The 2016 Trinidad and Tobago Film Festival
Film writer, BC Pires, will be picking a Film of the Day every day. Pires sat on the first TT Film Fest Jury and wrote the Judge’s Report and has been the Youth Jury’s mentor since its inception in 2014. A different film will be picked every day, and other worthwhile films mentioned. Because of the limitations of programming schedules, the film of the day may not necessarily be the “best” one. Films with an * have been or will be daily picks.
The 2016 Trinidad and Tobago Film Festival runs from 20-27th September. You can view the full festival calendar here
BC Pires has been writing about film from an informed lay perspective since March 1988. He served on the first Trinidad & Tobago Film Festival jury in 2009 and wrote the Jury’s Report.
And Today’s Film Pick is….
Play the Devil
Play the Devil (Maria Govan/ 2015/ Trinidad & Tobago-The Bahamas-USA/ Drama-LGBT-Thriller/ 90 mins/ English/ Rated 18+) 6.15pm, Screen 8, MovieTowne, POS Q+A.
Maria Govan’s first feature film, Rain, was a contender for the first jury prize ever awarded by the Trinidad & Tobago Film Festival; her second film could easily go this year’s distance, if it doesn’t win by a knockout.
The most original movie to come out of Trinidad & Tobago, probably ever, Play the Devil takes startlingly new looks at what we have grown accustomed to as seeing as old; the ferocity of the blue devils of Paramin, e.g, is captured, in this fiction film, with a more frightening reality than ever before, even including Alex de Verteuil’s excellent documentary Jab; again, in Devil, the steamy pivotal love story takes place between two men; and the ultra-macho posturing glamourized in even the best local films so far – God Loves the Fighter comes prominently to mind – is rendered, in Play the Devil, as the simple straightforward bigotry it is. (You know how deeply Jamaican-style homo-hatred has crept into what used to be tolerant and forgiving mainstream Trinidadian society when the actors playing the lead roles feel pressured to declare, in newspaper interviews, their real life heterosexuality.)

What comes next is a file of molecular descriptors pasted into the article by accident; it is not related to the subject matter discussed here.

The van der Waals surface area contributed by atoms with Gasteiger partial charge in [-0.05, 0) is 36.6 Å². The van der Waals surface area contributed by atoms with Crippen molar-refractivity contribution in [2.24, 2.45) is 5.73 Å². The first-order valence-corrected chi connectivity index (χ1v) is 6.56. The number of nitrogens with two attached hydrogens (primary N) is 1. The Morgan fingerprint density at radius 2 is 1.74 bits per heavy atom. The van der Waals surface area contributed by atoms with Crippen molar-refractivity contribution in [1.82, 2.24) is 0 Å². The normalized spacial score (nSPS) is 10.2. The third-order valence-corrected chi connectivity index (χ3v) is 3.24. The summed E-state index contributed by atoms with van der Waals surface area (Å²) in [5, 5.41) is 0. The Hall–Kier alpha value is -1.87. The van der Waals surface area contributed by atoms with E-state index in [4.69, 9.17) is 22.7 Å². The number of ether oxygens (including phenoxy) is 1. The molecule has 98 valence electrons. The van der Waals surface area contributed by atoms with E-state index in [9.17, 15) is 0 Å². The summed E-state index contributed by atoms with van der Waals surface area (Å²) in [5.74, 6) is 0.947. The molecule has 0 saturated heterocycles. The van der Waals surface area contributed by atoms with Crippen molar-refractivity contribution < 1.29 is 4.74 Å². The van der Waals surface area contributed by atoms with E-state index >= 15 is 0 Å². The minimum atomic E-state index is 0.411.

The major criticism of the film – that one or at most two of the amateur actors are momentarily a little wooden – seems minor against the film’s strengths, particularly when both male leads are excellent. But it is in its most Trinidadian moment that the film becomes universal – and Govan achieves that singular moment without a fraction of the budget Sam Mendes had to make Mexico’s Day of the Dead look so spectacular in the opening sequences of Spectre. There may be a film clip of blue devils that inspires more awe while conveying the meat of a fiction film somewhere in world cinema, but we just haven’t seen it. One suspects that even the Trinidadian stickfighting, e.g., that, on screen, unfailingly becomes unimaginably dull, would, in Govan’s hands, have the audience covering their heads and trembling. Easily the best local film since God Loves the Fighter, and, truth be told, a far more important one, Play the Devil uncovers the real, deep psychic horror underlying a play-play society obsessed with superficial beauty. Mama, this is mas!
Also consider: Lamb, 10.30am, MovieTowne POS; Diva: Enemy of the People, 1.00pm MovieTowne POS + 6pm; Akimbo Boutique, Arima; *Antes Que Cante El Gallo (Before the Rooster Crows), 6pm MovieTowne POS + 27 September, 3.30pm MovieTowne POS;
El Acompanante, 8.30pm;
*Make Mine Country, 1pm MovieTowne Tobago;
Maya Angelou: And Still I Rise, 6pm MovieTowne Tobago.